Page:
voices from the trail
Reflections on the A.T. and a career in the National Park Service
By Wendy Janssen

I am writing these words as I prepare to retire after 35 years with the National Park Service, including nearly 10 years as Superintendent of the Appalachian National Scenic Trail.

Fulfilling the National Park Service’s mission has been my life’s work. I have been honored to work at incredible parks with amazing stories and landscapes, with people who have made a lasting impact in both my life and the lives of others, and for an agency with colleagues who exemplify the very best of government service. My career has taken me to many places and provided me with unforgettable experiences. I have had so many opportunities to contribute, to improve the resource, to work with those who helped write our collective American history, and to encourage the youth who will lead our future.

I want to thank the wonderful partners in the A.T. cooperative management system for your tireless efforts to preserve and protect this national and international treasure. The A.T. would not be what it is today without your hard work, expertise, passion, and commitment. All of you exemplify the power of one and of many — the work you do as an individual and the work we do collectively. The A.T. is truly a trail by and for the people. It is a tangible example of the importance of our national trails, partnerships, and communities.

As you may have heard me say before, the history of the A.T. is a collection of stories, as many as there are miles of trail, and as varied as the changing landscape from Georgia to Maine. I am so very proud of the stories written during my tenure and of all that has been accomplished with the small but mighty National Park Service team and our partners.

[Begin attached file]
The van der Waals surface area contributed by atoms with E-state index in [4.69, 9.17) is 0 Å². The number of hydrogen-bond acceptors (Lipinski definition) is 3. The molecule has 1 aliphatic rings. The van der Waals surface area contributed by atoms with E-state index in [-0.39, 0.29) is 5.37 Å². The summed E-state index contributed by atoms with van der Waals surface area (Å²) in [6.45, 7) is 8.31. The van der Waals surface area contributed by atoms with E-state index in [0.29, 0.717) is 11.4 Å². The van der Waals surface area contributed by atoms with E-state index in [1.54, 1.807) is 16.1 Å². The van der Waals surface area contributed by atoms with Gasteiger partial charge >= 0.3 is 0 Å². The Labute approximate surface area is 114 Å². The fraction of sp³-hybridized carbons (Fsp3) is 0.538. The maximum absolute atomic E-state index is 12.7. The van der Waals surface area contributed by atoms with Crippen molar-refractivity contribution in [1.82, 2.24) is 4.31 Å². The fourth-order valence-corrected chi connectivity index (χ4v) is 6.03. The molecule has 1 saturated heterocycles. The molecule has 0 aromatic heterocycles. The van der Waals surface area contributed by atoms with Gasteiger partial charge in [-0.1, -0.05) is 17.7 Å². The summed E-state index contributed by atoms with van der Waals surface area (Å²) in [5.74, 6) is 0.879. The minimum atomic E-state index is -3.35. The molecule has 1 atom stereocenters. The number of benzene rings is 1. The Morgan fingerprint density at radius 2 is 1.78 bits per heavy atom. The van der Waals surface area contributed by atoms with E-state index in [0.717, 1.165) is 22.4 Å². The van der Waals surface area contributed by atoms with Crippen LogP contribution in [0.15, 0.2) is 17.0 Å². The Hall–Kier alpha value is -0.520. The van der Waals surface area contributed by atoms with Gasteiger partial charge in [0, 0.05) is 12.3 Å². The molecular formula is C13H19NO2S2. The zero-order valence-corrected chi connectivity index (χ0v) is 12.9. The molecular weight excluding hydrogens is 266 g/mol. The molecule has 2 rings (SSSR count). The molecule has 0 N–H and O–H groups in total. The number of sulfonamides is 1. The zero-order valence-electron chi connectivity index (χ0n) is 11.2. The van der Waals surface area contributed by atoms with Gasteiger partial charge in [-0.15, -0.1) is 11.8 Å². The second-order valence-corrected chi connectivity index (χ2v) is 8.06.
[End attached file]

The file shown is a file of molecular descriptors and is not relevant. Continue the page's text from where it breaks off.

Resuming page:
Super-intendent Janssen with a visitor
Superintendent Janssen with a visitor to the Minidoka National Historic Site who had been incarcerated at the internment camp during World War II. Photo courtesy of Wendy Janssen.
green scenery of national park
The view from Annapolis Rocks in Maryland is one of the scenic views documented in the visual resources inventory project begun during Janssen’s tenure as superintendent of the Appalachian National Scenic Trail. Photo by Bethany Coomes.
Highlights of Our Achievements
  • Created the largest landscape conservation initiative in the eastern United States — the Appalachian Trail Landscape Partnership — as co-convenors with the Appalachian Trail Conservancy. This included the completion of a strategic plan and a science and stewardship symposium.
  • Advanced our active National Park Service land acquisition program, including Bald Mountain (Maine), Hudson Farm (New Hampshire), Killington (Vermont), Hottle-Fahey Forest and Fernside (Massachusetts), Corbin Hill (New York), sites acquired in Pennsylvania with Susquehanna-Roseland mitigation funds, Hogan Hollow/Morgan’s Mill/Mountain Pass (Virginia), and more on the horizon.
  • Addressed a range of developments that had the potential to impact the Trail experience. These included a missile interceptor site in Maine, a casino in New York, transmission lines, wind farms, and pipelines.
  • Completed the first-ever inventory of all Trail assets (and an innovative web app), which has enabled a better understanding of facility resources, greater competition in project proposals, and receipt of more funding year after year.
  • Removed incidentally acquired structures along the Trail, with more to come.